Set up recurring deposits

A great way to automate your savings is to set up recurring deposits. Talk to your bank and see if they offer an automated transfer program. Many banks offer automated transfers from your checking account to your savings account, making it easy to save without even lifting a finger.

Choose a dollar amount that works best for you and for your financial goals. And instead of having one big monthly transfer, break it into smaller pieces to create a more manageable savings plan.

For example, instead of setting an automatic transfer of $200 each month, you can create a weekly $50 transfer. It might feel like a big change at first, but over time, seeing those automatic transfers on your bank statement will become second nature.

Some banks even provide automated savings programs that are based on your debit card usage. For example, the Simply Save program at TD lets you decide on a dollar amount to transfer each time you use your debit card (anywhere between $0.50 to $5.00). If you use your debit card often, this could be a great way to supplement your monthly recurring transfers!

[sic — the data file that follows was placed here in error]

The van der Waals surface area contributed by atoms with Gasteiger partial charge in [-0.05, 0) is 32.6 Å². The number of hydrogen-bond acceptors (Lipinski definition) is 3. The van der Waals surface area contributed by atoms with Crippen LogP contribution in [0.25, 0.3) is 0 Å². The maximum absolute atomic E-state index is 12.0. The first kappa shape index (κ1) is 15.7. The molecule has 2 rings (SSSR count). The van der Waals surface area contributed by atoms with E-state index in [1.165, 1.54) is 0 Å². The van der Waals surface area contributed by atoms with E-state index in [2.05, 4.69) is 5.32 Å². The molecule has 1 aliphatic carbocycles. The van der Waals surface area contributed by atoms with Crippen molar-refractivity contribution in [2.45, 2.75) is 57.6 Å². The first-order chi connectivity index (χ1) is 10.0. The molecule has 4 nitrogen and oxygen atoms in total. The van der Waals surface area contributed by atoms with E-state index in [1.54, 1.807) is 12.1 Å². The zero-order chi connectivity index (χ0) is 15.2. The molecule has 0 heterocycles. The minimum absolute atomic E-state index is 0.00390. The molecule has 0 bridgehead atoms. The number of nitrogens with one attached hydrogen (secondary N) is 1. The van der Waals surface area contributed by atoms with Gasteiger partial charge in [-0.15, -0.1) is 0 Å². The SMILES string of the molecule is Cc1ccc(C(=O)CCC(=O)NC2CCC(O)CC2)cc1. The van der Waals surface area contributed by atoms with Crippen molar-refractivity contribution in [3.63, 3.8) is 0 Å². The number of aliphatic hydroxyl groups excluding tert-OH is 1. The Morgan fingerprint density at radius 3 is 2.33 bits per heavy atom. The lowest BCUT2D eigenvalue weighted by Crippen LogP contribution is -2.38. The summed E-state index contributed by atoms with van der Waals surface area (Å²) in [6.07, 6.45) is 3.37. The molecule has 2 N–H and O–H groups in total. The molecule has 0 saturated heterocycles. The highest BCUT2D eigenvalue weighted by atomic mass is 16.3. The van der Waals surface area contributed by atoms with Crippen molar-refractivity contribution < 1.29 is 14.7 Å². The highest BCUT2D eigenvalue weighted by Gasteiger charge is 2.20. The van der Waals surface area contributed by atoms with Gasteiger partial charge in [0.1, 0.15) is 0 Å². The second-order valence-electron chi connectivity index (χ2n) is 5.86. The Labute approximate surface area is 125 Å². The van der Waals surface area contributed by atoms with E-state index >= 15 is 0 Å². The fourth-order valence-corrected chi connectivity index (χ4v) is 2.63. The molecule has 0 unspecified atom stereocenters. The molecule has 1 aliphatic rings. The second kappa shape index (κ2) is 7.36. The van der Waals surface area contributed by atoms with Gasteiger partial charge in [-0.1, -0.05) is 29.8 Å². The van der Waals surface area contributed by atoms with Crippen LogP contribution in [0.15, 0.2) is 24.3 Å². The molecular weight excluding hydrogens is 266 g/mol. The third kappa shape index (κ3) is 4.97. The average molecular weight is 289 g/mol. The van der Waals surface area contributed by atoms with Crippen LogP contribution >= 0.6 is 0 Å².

Pro tip: the type of savings account that you choose can have a big impact on your savings success. If you’re creating an emergency fund, keeping your savings in a basic account helps ensure that you can have quick access to funds when you need them. If you’re saving for the long-term and want your money to grow over time, however, you should consider a high-yield savings account or a retirement account.

Split your direct deposit

If you get paid via direct deposit, ask your employer if you have the option to split your paycheque into your checking and your savings account. Don’t panic – this doesn’t mean that you have to split your paycheque right down the middle!

If your employer offers this option, you can create an automated savings plan by designating a portion of your paycheque to savings. Choose an amount that you can reasonably put away each month without cutting into your bills or other financial obligations.